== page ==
In addition to confirming that the arrangement itself doesn’t violate specific Code or other requirements, employers and others responsible for structuring these arrangements also should critically evaluate and document their analysis that the options offered are suitable. Like other employee benefit arrangements, ERISA generally requires that individual or group products offered by employers, unions or both be prudently selected and managed. Compensation arrangements for the brokers and consultants offering these arrangements also should be reviewed for prudence, as well as to ensure that the arrangements don’t violate ERISA’s prohibited transaction rules. Eligibility and other enrollment and related administrative systems and information sharing also should be critically evaluated under ERISA, as well as to manage exposures under the privacy and security rules of the Health Insurance & Portability Act (HIPAA) and other laws.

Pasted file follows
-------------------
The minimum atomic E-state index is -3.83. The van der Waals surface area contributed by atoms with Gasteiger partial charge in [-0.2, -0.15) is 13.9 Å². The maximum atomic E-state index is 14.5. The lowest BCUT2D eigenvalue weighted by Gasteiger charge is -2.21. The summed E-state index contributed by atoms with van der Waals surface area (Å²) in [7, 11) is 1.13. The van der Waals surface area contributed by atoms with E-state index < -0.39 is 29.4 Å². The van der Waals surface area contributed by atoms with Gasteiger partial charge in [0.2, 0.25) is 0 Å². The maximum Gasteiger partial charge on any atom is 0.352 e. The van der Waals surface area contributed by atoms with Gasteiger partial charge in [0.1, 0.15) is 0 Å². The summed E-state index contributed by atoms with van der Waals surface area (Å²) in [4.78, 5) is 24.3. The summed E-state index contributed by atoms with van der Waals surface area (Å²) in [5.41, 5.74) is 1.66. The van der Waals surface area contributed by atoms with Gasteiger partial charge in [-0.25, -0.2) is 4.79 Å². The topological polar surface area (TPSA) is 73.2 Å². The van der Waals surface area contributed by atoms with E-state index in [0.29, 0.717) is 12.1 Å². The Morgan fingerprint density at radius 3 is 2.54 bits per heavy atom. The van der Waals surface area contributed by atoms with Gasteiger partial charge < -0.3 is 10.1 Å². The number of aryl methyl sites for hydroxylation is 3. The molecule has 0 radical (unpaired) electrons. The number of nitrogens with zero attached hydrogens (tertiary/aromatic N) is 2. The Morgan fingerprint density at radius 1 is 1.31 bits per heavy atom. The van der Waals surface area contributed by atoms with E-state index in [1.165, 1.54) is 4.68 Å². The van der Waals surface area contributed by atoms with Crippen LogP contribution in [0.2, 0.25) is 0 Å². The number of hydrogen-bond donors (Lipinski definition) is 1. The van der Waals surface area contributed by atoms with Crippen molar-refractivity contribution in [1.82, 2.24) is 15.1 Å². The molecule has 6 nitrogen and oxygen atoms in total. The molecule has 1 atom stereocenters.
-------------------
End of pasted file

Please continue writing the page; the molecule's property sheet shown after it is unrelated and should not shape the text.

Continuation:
As a part of this analysis, employers and others contemplating involvement in these arrangements also will want to review the vendor contracts and operating systems of the vendors that will participate in the program for legal compliance, prudence for inclusion, prohibited transactions and other legal compliance, as well as to ensure that the contract holds the vendor responsible for delivering on service and other expectations created in the sales pitch. In reviewing the contract, special attention should be given to fiduciary allocations, indemnification and standards of performance, business associate or other privacy and data security assurances required to comply with HIPAA and other confidentiality and data security requirements and the like. The contractual commitments from the vendor also should cover expected operational performance and reliability as well as legal compliance and risk management.